Vancouver Bureau Chief for Bloomberg News. Chronicling the transition of the world's third-most-liveable city (and arguably its most beautiful) from a former mining town into a high-tech hub driving Canada's economy.
A government-appointed panel gave Australian Prime Minister Tony Abbott two options to cut emissions more cheaply: either scrap or weaken its main clean energy program. Accepting either would imperil A$20 billion ($19 billion) of existing projects and shut the door on new investment.
Liberty One Lithium Corp., a Vancouver-based penny stock tapping investor demand for the metal used in electric car batteries, soared 250 percent in October thanks in part to paid promotion. The stock promotions by Liberty and others led to a tightening of rules by the OTC Markets Group, the U.S. exchange where Liberty One trades. Liberty One, which has dropped by almost two thirds since its October peak, couldn’t be reached for comment.
Bastion of Financial Stability Is Now Home to Marijuana Startups and Bitcoin MinersWhen Hive Blockchain Technologies Ltd. was looking to tap into the cryptocurrency fervor by going public, Canada’s junior stock exchange was the obvious choice. The bar for listing was low. Retail investors, used to the rise and fall of penny stocks, were eager for the next hot thing. To help ensure a spectacular debut, Hive paid online promoters more than $750,000 plus options to sing the stock’s praises.
Perhaps @mark_wahlberg should donate that $1.5M to a cause battling systemic gender inequity. Given that he gouged it from producers on the back of a sexual assault scandal. His co-stars worked for free in a stance against predatory behavior #TIMESUPhttp://cnb.cx/2CWNLzM
Muck Rack makes it simple to find people, tweets, or articles that mention any name, keyword, company, hashtag etc. We've compiled this guide to help you make the most of your search.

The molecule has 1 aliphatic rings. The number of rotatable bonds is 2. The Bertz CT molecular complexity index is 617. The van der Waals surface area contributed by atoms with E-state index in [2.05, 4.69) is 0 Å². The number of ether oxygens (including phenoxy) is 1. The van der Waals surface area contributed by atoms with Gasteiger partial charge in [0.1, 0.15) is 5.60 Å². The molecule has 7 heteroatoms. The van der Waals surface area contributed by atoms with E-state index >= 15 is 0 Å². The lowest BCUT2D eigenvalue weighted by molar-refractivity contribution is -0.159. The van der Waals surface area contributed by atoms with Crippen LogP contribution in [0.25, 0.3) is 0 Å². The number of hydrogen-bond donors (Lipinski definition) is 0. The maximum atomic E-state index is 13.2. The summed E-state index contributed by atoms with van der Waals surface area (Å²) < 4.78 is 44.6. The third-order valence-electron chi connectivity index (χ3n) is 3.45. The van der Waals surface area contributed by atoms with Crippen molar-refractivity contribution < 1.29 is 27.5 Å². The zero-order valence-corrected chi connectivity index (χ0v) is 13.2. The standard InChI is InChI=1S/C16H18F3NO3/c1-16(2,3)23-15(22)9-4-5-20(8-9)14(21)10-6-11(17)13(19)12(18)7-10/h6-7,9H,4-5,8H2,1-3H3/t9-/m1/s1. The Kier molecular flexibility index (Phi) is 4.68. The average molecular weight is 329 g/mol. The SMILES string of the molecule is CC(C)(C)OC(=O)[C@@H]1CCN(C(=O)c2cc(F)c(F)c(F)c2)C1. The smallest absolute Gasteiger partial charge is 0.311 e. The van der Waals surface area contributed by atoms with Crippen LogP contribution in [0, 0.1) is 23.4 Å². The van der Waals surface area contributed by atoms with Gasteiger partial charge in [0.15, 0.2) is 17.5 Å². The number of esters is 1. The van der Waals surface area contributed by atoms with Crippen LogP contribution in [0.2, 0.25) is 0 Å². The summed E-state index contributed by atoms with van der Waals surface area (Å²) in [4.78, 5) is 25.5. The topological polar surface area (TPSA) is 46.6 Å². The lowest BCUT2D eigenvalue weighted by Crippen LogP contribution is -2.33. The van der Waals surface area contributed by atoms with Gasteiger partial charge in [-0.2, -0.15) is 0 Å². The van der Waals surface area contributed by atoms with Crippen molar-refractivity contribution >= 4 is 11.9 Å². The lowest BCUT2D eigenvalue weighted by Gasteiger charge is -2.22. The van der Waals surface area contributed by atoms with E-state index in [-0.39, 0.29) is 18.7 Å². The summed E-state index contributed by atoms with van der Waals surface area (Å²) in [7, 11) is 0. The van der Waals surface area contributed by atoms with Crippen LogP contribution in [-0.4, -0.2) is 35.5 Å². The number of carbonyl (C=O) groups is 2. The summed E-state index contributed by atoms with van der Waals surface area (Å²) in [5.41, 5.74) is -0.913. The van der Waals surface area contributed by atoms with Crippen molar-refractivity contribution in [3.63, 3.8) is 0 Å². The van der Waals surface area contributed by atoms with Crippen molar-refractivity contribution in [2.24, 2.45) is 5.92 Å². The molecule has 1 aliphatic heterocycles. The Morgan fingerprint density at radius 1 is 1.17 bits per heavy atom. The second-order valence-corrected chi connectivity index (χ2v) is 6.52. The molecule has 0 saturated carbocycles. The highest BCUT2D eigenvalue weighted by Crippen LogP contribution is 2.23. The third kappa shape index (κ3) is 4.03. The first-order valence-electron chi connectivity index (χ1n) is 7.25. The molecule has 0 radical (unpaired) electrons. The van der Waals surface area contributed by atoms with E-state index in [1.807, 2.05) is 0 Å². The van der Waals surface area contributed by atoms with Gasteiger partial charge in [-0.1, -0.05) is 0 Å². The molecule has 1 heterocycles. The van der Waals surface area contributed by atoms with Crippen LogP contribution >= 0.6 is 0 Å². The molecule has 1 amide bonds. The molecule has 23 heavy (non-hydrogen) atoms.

Selecting a term
Start searching tweets, articles from media outlets, articles mentioned in tweets, journalists'
names, titles and bios with some suggested searches:
Companies or Topics (e.g. iPhone, Microsoft)
Phrases (e.g. "cloud computing") — use quotes to keep the terms together
Twitter handles (e.g. @username) — returns those who have mentioned or replied to
Names (e.g. "David Pogue")
Hashtags (e.g. #sxsw, #london2012)
Bio details (e.g. vegan, Olympics, father)
Muck Rack's Advanced Search allows for many boolean operators.
Find results that mention multiple specified terms, use AND or
+. For example, ensure each result contains both Elon Musk and Mark Zuckerberg by
searching Musk AND Zuckerberg or Musk + Zuckerberg.
Use the operators OR or , to broaden your search when you'd like either of
multiple terms to appear in results. (This is the default behavior of our search when no operators
are used). For example, results will contain either cake or cookie by searching cake OR cookie or cake,cookie
Use NOT or - to subtract results from your search. For
example, searching Disney will yield results about the Walt Disney Company as well as Walt Disney
World Resort. To exclude mentions of Disney World, search for Disney -World or Disney
When using one of these operators with a phrase, enclose it in quotation marks. For example, you can
find results about smartphones excluding Apple's iPhone 4S by searching smartphone -"iPhone
Exact case matching or punctuation
If you're searching for a brand name or keyword that relies on specific punctuation marks or capitalization, you can
find results that match your exact query by adding matchcase: before the keyword you're searching for, like matchcase:E*TRADE .
Use parentheses to separate multiple
boolean phrases. For example, to find journalists talking about having fun in Disney World or
Disneyland, search for ("disney world" OR disneyland) AND fun.
An asterisk can be used to search for any variation of a root word truncated by the asterisk. For example, searching for admin* will return results for administrator, administration, administer, administered, etc.
A near operator is an AND operator where you can control the distance between the words. You can vary the distance the near operation uses by adding a forward slash and number (between 0-99) such as strawberries NEAR/10 "whipped cream", which means the strawberries must exist within 10 words of "whipped cream".